arecanut-processing

arecanut-processing-shimoga

So how do they earn after all peeling is done? They get involved in cutting and slicing the boiled and dried nuts as per market requirements. In late December when I visited Shimoga the peeling and dehusking phase was on. They were sun drying the boiled and colored nuts. I could not see any cutting process.

Arecanut and its effects

If you have eaten arecanut you must have definitely experienced a ‘high’ of mild nature. This is caused by the ingredient Arcoline. Arecoline’s effect is comparable to nicotine. It is a mild stimulant and mood enhancer and also causes slight bronchial constriction.

Arecanut Leaf Plates

The benefit of farming these trees is just not the fruit but also the dry leaves the tree sheds. Today there is great demand for the dry leaves of arecanut trees in market. These leaves can be turned into bio degradable plates and bowls. At one little house, I saw how a whole family was involved in making arecanut leaf plates with machines. It is not whole leaves that is used for making plates but the sheath attached to leaf that covers the fruits. Raw material is sourced from the farms, cleaned and stocked in their house. These sheaths are left out on roofs to dry well. Cleaned leaves are then inserted between 2 hot plates. The shape of the hot plates form a kind of mould, and the damp leaf is heated to that shape.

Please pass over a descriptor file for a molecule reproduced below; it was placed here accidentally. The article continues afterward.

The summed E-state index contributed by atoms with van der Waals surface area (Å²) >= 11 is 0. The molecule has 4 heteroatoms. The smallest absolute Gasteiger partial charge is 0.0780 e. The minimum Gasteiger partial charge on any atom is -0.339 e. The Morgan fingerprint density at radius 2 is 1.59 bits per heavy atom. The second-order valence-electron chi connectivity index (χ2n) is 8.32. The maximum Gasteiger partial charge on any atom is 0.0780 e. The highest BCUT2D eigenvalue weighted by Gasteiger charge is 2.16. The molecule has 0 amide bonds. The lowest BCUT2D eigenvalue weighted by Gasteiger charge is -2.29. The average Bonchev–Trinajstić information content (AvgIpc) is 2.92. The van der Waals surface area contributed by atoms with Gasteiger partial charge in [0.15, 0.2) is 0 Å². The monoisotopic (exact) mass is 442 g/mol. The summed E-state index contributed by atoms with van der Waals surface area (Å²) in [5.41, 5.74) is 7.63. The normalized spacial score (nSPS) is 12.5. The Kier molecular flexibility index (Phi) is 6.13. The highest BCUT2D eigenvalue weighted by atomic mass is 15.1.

arecanut leaf plates

arecanut-leaf-plates-making-process-shimoga

From what I saw, I felt it is a very slow process and consumes lot of energy per plate. In an hour the young boy could make less than 20 plates. They produce these plates in bulk which are then supplied to markets. So much effort for a one time use and throw plate. I am glad I saw this whole process and I am now able to appreciate the arecanut leaf plates more.

Some facts on Arecanut production in India

  • India is leading producer of Arecanut in the world.
  • In India Karnataka leads other states in production, which is at whopping 47%.
  • Again, in Karnataka, Shimoga ranks first in area and production, 23% and 21%, respectively.
  • The nut derived from dried arecanut fruit is called Arecanut, Supari, Betelnut.